Answer by Jason Darrell to the Quora question, “How do I use LinkedIn for promoting a social media app?“:
First, we have to realise that LinkedIn is a platform where wheels move within wheels. Not quite “you scratch my back, I’ll scratch yours”, but close enough.
So, before dropping a link to your app on groups who may like the product, but don’t yet see you as part of their clique, write an in-depth post about your app on LinkedIn Pulse, LinkedIn’s personal publishing platform
But don’t make it a sales pitch. Instead, outline the benefits:
- Why would people need your app?
- What time/money will your app save adopters?
- How simple is it to install/use?
Stage 2 – LinkedIn Groups
Once that’s posted, engage in community threads where people are asking about issues that your app could solve. Or in groups where users of your app are likely to hang out.
There’s often ‘suggested’ groups for you to join. Ensure that your profile relates to the app you’ve created and these should be relevant.
Better still, add details of the app in a “project” on your LinkedIn profile.
Even if the groups aren’t what you’d expect, one assumes you’ve tested the market and know your target persona before creating the app, right? Cool. But again, no hard sell.
You can always link back to your LinkedIn Pulse article or your profile in order that people can make up their own mind about your new product. This may be preferable at the outset instead of sending people off site to a bespoke landing page you’ve created.
Which reminds me, when you insert a link into your LinkedIn Pulse post about the app, create a specific landing page for potential LinkedIn customers.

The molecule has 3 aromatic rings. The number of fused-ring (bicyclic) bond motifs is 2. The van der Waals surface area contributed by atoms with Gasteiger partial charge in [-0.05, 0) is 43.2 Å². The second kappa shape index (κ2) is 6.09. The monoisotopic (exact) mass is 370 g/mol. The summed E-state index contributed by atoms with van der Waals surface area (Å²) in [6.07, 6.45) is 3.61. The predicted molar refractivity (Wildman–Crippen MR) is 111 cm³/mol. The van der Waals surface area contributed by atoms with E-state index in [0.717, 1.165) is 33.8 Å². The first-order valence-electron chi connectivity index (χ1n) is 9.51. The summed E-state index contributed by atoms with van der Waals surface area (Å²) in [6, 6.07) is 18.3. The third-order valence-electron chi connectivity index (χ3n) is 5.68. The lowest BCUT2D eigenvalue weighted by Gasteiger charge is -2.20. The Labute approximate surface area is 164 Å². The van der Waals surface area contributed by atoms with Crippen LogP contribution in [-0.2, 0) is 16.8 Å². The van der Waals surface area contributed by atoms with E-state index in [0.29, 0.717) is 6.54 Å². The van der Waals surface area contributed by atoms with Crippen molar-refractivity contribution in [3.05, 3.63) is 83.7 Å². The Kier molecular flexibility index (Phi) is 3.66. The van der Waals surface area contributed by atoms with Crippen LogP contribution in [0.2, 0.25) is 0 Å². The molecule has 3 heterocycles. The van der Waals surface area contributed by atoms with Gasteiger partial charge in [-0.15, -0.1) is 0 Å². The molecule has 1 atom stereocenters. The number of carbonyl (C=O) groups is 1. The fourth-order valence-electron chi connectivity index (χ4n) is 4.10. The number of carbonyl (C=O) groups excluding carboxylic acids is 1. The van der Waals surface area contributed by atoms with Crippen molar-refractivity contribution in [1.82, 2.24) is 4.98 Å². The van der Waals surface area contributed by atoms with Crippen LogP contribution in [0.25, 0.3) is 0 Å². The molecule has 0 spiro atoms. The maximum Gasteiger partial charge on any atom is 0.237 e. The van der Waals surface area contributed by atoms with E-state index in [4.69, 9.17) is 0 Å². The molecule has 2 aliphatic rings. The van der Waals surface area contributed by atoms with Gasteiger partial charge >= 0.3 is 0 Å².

They do think they’re special. Landing page content directed towards the traffic LinkedIn is likely to bring (corporate, middle management and small business owners) will help you convert them. They’ll love it!
Rehearsed ad lib – breaking down barriers and garnering trust
Mm, should I? Ah, what the heck…
…here’s something else you could try.
When I was doing the promo for a new golf product, the developer and I set out to look for both affiliates and customers in the LinkedIn groups.
We were already members of many of the same groups as I was writing a lot about golf at the time.
What we used to do is known as a ‘Dog and Pony’ trick.
We’d get together on Skype (he was in Canada, me in the UK) and craft a Q&A that covered the issues we’d identified his product could help solve.
We also looked at the price point, to ensure that there was a good margin for third parties to retail through affiliate links.
I followed his LinkedIn profile so that I got notifications when he posted. He’d put the questions to relevant groups and I’d respond with the preprepared answer.
As this seemed totally organic to other group members, they had no problem pitching in with their thoughts and comments. Neither did they object, as my answers always added value to the group.
Very important, that last point. If the info is quality, people will see you as an authority. Even if they don’t proceed to buy your product, you’ll at least have some return on your investment.
Anywho, the responses from golfers and affiliates alike gave us even more of an angle to pitch the product.
We also had a level of exposure that advertising cannot buy. Through word of mouth, we achieved our goal over the course of a few months.
How? People do like to share their knowledge when they’ve helped out elsewhere. Double bubble.
Now, I’m in no way suggesting you do this. My biz partner was a wily old fox and I’m an expert copywriter, a great team for what we wanted to achieve. But if you’re confident you can pull it off, the very best of luck…☺